- The Washington Times - Thursday, March 29, 2001

D.C. Schools Superintendent Paul L. Vance yesterday said he supports charter schools as long as they are answerable to the District of Columbia's school system.

Mr. Vance said during a luncheon interview with editors and reporters at The Washington Times that he isn't surprised by the success of charter schools in the District.

"I've visited those schools, and I know why they're so attractive to families and students. Charter schools have recruited the public school district's best principals the ones who are just tired of dealing with the mess and given them freedom," he said.

Charter schools are publicly funded schools that answer to their own boards, not the school system.

But Mr. Vance said he supports such schools "as long as they are public charter schools."

His position contrasts with his predecessor, Arlene Ackerman, who opposed charter schools during her tenure in the District.

While charter schools have a role to play, Mr. Vance said, the real key to improving education in the District is reinvesting time, money and expertise in the city's traditional public schools.

Mr. Vance, who came out of retirement to take over the job last summer, said he's enjoying the challenges, despite some missteps like a recent miscommunication with the mayor over budget proposals.

Mr. Vance blamed himself for failing to communicate effectively or persuasively with Mayor Anthony A. Williams on his $717 million proposed budget. But he reiterated that city leaders and the public need to understand that fixing the schools correctly is going to cost money.

"[Mayor Anthony A. William's $658 million school] budget is a cost of living adjustment, not an increase," he said. "It is so unfair to begin to compare our system to other school systems that haven't had draconian budget cuts over the years. We are just beginning to catch up and our budget is an effort to do that."

Both Mr. Vance and School Board President Peggy Cooper Cafritz, who accompanied the superintendent to the interview, said school officials need to press Congress and the D.C. Council to fund the entire requested budget, an 11 percent increase over this year's budget.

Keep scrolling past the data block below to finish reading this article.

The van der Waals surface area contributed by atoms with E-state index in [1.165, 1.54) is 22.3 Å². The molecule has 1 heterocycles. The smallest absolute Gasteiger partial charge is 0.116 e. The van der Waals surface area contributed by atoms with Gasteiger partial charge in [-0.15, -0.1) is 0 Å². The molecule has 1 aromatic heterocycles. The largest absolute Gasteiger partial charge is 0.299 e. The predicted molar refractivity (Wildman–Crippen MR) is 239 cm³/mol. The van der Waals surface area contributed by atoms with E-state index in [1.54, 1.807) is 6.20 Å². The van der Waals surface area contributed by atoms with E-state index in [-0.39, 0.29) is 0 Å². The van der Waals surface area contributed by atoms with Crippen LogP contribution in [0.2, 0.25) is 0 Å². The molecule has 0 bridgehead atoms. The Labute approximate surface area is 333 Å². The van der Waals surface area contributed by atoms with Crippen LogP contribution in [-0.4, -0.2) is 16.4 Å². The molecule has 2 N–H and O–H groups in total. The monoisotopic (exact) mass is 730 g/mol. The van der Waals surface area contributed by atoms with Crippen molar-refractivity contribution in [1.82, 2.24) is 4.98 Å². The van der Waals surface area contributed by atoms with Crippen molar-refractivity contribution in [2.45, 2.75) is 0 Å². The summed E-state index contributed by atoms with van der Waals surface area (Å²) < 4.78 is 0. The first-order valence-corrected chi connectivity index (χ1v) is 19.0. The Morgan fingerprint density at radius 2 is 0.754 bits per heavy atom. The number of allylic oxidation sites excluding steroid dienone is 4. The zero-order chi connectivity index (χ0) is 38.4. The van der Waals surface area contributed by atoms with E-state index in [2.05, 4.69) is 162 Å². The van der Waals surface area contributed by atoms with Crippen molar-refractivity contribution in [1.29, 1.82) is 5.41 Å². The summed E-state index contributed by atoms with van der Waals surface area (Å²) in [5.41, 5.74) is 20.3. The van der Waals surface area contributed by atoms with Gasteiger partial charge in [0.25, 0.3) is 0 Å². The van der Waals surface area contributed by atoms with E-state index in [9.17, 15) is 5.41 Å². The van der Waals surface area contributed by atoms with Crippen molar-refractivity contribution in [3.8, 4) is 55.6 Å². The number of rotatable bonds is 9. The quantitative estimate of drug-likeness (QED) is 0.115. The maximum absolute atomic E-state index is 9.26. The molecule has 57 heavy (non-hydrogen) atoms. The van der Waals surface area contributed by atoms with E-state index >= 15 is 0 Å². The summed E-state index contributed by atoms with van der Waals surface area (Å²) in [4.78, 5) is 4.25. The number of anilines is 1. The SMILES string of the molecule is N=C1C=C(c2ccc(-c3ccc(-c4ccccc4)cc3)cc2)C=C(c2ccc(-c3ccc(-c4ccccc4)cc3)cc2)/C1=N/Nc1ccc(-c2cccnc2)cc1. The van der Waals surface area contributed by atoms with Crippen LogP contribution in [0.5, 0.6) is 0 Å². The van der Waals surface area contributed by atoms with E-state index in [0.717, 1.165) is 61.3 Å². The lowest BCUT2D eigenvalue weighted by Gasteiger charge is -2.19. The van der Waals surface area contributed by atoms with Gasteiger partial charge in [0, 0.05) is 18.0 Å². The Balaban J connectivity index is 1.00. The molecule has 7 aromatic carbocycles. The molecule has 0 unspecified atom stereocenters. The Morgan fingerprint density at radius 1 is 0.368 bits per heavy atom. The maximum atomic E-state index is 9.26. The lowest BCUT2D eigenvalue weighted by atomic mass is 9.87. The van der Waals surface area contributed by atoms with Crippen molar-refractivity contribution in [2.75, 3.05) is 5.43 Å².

Board members spent yesterday scrambling to plan how best to present their case to Congress when they testify today before the House Appropriations Committee for the District.

Both Mr. Vance and Mrs. Cafritz said they are prepared to move forward, no matter what happens with the budget.

"We are not going to say 'OK, we didn't get [the money] so now let's all go home," Mrs. Cafritz said. "We are going to continue to try until we get what we need."

Mrs. Cafritz added that she and other school officials will continue to press for a revised student funding formula.

The D.C. School Reform Act of 1995 mandates that the city use the Uniform per Student Funding Formula in determining the distribution of money to the public and charter schools. The formula is based on enrollment, with additional weight given to special-education students and other categories. The concept of the provision is to ensure that resources are distributed to all D.C. children, whether they attend public or charter schools.

The formula shortchanges D.C. students by at least $500 each, said Mrs. Cafritz.

The newly formed State Education Office is currently analyzing the formula for its effectiveness at correctly assessing how much it costs to educate children in the District. The mayor has said publicly he will wait for their analysis to be completed before supporting a change.